3. Should applicants write a new essay on a school-by-school basis, or will slight variations of a generic, but well-polished, essay suffice across the board? Why or why not?
Many candidates will write an essay that is easily interchangeable with other programs and thus won't create compelling answers. If you look at the first example below, you could easily swap in another institution like the Wharton School at the University of Pennsylvania and the sentences would still make sense—that is a problem! Unfortunately, this kind of fill-in-the-blank answer will reveal that the candidate just does not know why he or she wants to go to this school. In the second example, the applicant has clearly done his or her homework and shows how the school (Northwestern University Kellogg School of Management) is a key part of a journey and not a mere want.
"Kellogg is remarkable because of its wealth of biotech/healthcare resources. I am excited to join a community of aggressive and exciting innovators. I really believe that the Health Enterprise Management major is unique and offers a depth of courses and practical offerings unmatched by other schools."
"What appeals to me about the Health Enterprise Management (HEMA) major is that I can delve into traditional management offerings at a high level, while engaging in the pure science at the beginner level, where I admittedly currently stand. The science boot camp and science tutorials will ensure that I am conversant in the language of the field and will prepare me for the advanced courses that will be crucial to my success as a manager in this sophisticated field. Considering my career interests, I am looking forward to Intellectual Capital Management and Medical Innovation, where I would experience an unprecedented view into the innovation life cycle. I would also seize the opportunity to join the Global Health Initiative, wherein…."
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4. How much time should applicants spend writing and revising their essays? Should applicants have several people critique it or is it obvious when editing gets too heavy-handed?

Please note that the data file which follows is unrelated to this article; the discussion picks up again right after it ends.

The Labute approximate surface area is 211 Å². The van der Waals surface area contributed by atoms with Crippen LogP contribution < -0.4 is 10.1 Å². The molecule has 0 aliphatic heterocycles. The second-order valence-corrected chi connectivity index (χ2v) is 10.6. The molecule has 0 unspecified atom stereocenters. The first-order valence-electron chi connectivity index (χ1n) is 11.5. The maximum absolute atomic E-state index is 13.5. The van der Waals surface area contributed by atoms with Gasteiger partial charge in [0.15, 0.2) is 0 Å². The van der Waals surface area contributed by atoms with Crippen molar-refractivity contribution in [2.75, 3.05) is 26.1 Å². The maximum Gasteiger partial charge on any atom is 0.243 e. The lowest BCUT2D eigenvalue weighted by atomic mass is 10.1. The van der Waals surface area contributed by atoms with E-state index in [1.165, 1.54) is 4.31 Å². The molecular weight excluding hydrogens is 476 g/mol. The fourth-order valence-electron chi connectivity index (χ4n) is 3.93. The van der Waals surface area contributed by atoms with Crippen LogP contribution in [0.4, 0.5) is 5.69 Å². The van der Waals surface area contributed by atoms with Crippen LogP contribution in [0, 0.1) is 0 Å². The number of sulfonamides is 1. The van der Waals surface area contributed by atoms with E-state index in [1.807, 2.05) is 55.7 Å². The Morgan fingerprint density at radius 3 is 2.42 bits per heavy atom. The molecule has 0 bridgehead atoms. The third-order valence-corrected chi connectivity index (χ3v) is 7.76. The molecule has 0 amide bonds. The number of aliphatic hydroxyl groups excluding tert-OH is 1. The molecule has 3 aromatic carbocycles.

The answer to this question is different, depending on the candidate's communication skills, his or her ability to integrate feedback, his or her level of knowledge of the process and more. I think that everyone needs a second set of eyes, but I do think that because this is a qualitative process candidates should limit their feedback loops. If you ask enough people to read your work, you will eventually find someone who does not like what you have written and it may cause undue doubt. I might show my completed work to two people, and if they both approve, that would be the time to end the search for feedback.
5. How much do essays tend to matter when compared with other aspects of the application?
Essays are important as they are entirely in the candidate's control. The candidate has the opportunity to subtly persuade the admissions officers of his or her worthiness of a place in the class. Still, writing effective essays is not a matter of using multi-syllable words, but is in fact an exercise in using past experiences to reveal profound contributions to the class while a student and remarkable career potential as an alumnus. [Ultimately], the admissions officers are interested in the entire candidate. GPA, work experience, GMAT, recommendations, interview skills, and more are all factors in a process that is evaluated on a qualitative basis. Admissions officers are at pains to tell candidates that this is a holistic process. After 10 years of experience, I can say with confidence that this is not just a cliché.
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